Italy's budget deficit improved in the third quarter of 2018 to 1.7 percent of Gross Domestic Product (GDP), shedding 0.1 percentage point compared with a year earlier, Istat figures showed today.
The figures are from June-September, before the government’s controversial budget was announced.
The improvement came despite market apprehension over the election promises of the populist government which came to power in June and a subsequent standoff with Brussels over its big-spending budget plans.
Statistics agency ISTAT said government revenues rose 1.7 percent while expenses were up 1.5 percent.
Italy's deficit for the first nine months of 2018 was 1.9 percent, a marked improvement on the 2.6 percent for the same period in 2017, statistics agency ISTAT said.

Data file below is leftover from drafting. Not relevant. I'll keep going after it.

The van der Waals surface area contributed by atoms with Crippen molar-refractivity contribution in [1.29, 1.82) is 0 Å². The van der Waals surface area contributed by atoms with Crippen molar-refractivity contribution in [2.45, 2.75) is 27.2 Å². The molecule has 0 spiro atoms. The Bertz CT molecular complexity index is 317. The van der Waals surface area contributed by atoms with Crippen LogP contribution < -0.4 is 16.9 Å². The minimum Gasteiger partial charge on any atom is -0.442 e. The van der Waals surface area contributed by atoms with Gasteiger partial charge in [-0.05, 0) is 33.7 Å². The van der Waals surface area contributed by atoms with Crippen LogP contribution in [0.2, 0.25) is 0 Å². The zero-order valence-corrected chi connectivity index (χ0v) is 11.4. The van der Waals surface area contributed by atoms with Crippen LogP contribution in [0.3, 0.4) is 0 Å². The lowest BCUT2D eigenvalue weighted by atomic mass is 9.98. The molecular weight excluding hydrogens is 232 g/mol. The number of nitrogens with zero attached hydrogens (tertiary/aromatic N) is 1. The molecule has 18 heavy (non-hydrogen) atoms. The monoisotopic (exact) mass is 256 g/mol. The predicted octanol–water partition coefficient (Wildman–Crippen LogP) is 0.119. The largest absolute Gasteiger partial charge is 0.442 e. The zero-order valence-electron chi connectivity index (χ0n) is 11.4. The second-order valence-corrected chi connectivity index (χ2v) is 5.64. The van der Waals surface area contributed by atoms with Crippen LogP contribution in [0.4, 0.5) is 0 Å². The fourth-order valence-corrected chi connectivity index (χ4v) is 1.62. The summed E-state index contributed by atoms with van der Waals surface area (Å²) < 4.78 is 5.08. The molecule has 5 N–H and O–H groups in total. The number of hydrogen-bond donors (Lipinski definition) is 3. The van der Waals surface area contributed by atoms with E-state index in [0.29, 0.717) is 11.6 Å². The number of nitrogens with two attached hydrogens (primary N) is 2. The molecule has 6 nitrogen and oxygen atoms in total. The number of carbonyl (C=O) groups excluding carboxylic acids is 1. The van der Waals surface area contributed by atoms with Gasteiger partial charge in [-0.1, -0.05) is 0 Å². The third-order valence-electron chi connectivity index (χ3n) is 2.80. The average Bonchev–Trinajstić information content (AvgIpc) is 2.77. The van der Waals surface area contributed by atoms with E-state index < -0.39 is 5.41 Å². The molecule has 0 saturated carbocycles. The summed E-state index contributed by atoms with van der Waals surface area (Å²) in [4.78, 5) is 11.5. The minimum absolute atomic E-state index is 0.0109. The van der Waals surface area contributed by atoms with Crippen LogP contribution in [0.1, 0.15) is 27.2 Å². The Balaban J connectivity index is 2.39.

The amount Italy has had to pay in interest on its massive public debt has risen sharply, gaining 12 percent or 1.7 billion euros since the coalition of the Five Star Movement and the League took over from the previous centre-left government.
Rome's cost of borrowing is expected to have continued to rise in the fourth quarter of 2018 because of the standoff with the European Commission over the 2019 budget that spooked markets.
The Italian government eventually agreed to water down some key budget measures, reducing the 2019 deficit forecast from 2.4 percent to 2.04 percent of GDP.
That target is nevertheless much less ambitious than the previous government's estimate of 1.6 percent in 2018, 0.8 percent in 2019 and a balance in 2020.
Italy's deficit in 2017 was 2.4 percent of GDP.